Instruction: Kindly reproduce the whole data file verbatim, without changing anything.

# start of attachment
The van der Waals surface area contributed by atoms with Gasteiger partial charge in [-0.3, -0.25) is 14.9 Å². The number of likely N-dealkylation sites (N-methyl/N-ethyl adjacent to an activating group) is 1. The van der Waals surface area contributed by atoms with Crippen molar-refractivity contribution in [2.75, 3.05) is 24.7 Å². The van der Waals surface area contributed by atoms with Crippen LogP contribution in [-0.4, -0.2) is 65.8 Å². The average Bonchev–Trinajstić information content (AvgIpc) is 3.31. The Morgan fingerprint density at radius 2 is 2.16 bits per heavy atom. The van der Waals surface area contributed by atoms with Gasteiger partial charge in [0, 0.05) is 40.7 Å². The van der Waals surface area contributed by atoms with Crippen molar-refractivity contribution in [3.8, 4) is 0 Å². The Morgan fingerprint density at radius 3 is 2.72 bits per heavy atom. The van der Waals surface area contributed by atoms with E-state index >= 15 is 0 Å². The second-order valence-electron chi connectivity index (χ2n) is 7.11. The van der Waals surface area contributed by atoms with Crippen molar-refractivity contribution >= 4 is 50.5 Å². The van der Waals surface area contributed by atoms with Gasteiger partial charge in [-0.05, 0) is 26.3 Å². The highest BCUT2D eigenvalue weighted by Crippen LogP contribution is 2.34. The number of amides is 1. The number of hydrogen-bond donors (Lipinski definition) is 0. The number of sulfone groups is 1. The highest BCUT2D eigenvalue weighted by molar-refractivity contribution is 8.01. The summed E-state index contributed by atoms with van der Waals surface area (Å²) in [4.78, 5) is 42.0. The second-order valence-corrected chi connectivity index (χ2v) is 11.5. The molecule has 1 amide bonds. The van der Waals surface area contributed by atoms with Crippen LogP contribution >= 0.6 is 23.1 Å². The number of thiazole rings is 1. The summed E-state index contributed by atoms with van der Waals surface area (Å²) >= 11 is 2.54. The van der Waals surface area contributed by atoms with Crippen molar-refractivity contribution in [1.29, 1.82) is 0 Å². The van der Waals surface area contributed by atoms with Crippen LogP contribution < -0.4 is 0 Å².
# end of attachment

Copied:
The van der Waals surface area contributed by atoms with Gasteiger partial charge in [-0.3, -0.25) is 14.9 Å². The number of likely N-dealkylation sites (N-methyl/N-ethyl adjacent to an activating group) is 1. The van der Waals surface area contributed by atoms with Crippen molar-refractivity contribution in [2.75, 3.05) is 24.7 Å². The van der Waals surface area contributed by atoms with Crippen LogP contribution in [-0.4, -0.2) is 65.8 Å². The average Bonchev–Trinajstić information content (AvgIpc) is 3.31. The Morgan fingerprint density at radius 2 is 2.16 bits per heavy atom. The van der Waals surface area contributed by atoms with Gasteiger partial charge in [0, 0.05) is 40.7 Å². The van der Waals surface area contributed by atoms with Crippen molar-refractivity contribution in [3.8, 4) is 0 Å². The Morgan fingerprint density at radius 3 is 2.72 bits per heavy atom. The van der Waals surface area contributed by atoms with E-state index >= 15 is 0 Å². The second-order valence-electron chi connectivity index (χ2n) is 7.11. The van der Waals surface area contributed by atoms with Crippen molar-refractivity contribution >= 4 is 50.5 Å². The van der Waals surface area contributed by atoms with Gasteiger partial charge in [-0.05, 0) is 26.3 Å². The highest BCUT2D eigenvalue weighted by Crippen LogP contribution is 2.34. The number of amides is 1. The number of hydrogen-bond donors (Lipinski definition) is 0. The number of sulfone groups is 1. The highest BCUT2D eigenvalue weighted by molar-refractivity contribution is 8.01. The summed E-state index contributed by atoms with van der Waals surface area (Å²) in [4.78, 5) is 42.0. The second-order valence-corrected chi connectivity index (χ2v) is 11.5. The molecule has 1 amide bonds. The van der Waals surface area contributed by atoms with Crippen LogP contribution >= 0.6 is 23.1 Å². The number of thiazole rings is 1. The summed E-state index contributed by atoms with van der Waals surface area (Å²) >= 11 is 2.54. The van der Waals surface area contributed by atoms with Crippen molar-refractivity contribution in [1.29, 1.82) is 0 Å². The van der Waals surface area contributed by atoms with Crippen LogP contribution < -0.4 is 0 Å².